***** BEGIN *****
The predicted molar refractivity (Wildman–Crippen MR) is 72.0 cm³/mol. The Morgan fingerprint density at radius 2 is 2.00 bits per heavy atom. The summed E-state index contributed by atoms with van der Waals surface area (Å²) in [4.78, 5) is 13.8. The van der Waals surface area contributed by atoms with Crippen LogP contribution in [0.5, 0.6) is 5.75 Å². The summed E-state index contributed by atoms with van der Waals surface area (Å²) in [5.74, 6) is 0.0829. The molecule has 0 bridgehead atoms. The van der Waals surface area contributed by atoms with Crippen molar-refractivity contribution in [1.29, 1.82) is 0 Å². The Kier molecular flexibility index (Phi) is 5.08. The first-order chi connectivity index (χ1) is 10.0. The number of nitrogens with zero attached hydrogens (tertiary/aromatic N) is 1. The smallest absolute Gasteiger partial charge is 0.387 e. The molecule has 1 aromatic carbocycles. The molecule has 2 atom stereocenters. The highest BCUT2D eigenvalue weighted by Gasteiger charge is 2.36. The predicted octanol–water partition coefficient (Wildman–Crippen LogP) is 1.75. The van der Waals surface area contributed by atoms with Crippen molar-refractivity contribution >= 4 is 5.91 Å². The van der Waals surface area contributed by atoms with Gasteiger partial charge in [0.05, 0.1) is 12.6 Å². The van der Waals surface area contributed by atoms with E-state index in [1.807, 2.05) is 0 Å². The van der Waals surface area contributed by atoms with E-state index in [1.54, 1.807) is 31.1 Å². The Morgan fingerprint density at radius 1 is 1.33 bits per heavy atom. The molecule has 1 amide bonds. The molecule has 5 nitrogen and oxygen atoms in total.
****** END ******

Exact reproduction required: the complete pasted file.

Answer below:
The predicted molar refractivity (Wildman–Crippen MR) is 72.0 cm³/mol. The Morgan fingerprint density at radius 2 is 2.00 bits per heavy atom. The summed E-state index contributed by atoms with van der Waals surface area (Å²) in [4.78, 5) is 13.8. The van der Waals surface area contributed by atoms with Crippen LogP contribution in [0.5, 0.6) is 5.75 Å². The summed E-state index contributed by atoms with van der Waals surface area (Å²) in [5.74, 6) is 0.0829. The molecule has 0 bridgehead atoms. The van der Waals surface area contributed by atoms with Crippen molar-refractivity contribution in [1.29, 1.82) is 0 Å². The Kier molecular flexibility index (Phi) is 5.08. The first-order chi connectivity index (χ1) is 10.0. The number of nitrogens with zero attached hydrogens (tertiary/aromatic N) is 1. The smallest absolute Gasteiger partial charge is 0.387 e. The molecule has 1 aromatic carbocycles. The molecule has 2 atom stereocenters. The highest BCUT2D eigenvalue weighted by Gasteiger charge is 2.36. The predicted octanol–water partition coefficient (Wildman–Crippen LogP) is 1.75. The van der Waals surface area contributed by atoms with Crippen molar-refractivity contribution >= 4 is 5.91 Å². The van der Waals surface area contributed by atoms with Gasteiger partial charge in [0.05, 0.1) is 12.6 Å². The van der Waals surface area contributed by atoms with E-state index in [1.807, 2.05) is 0 Å². The van der Waals surface area contributed by atoms with E-state index in [1.54, 1.807) is 31.1 Å². The Morgan fingerprint density at radius 1 is 1.33 bits per heavy atom. The molecule has 1 amide bonds. The molecule has 5 nitrogen and oxygen atoms in total.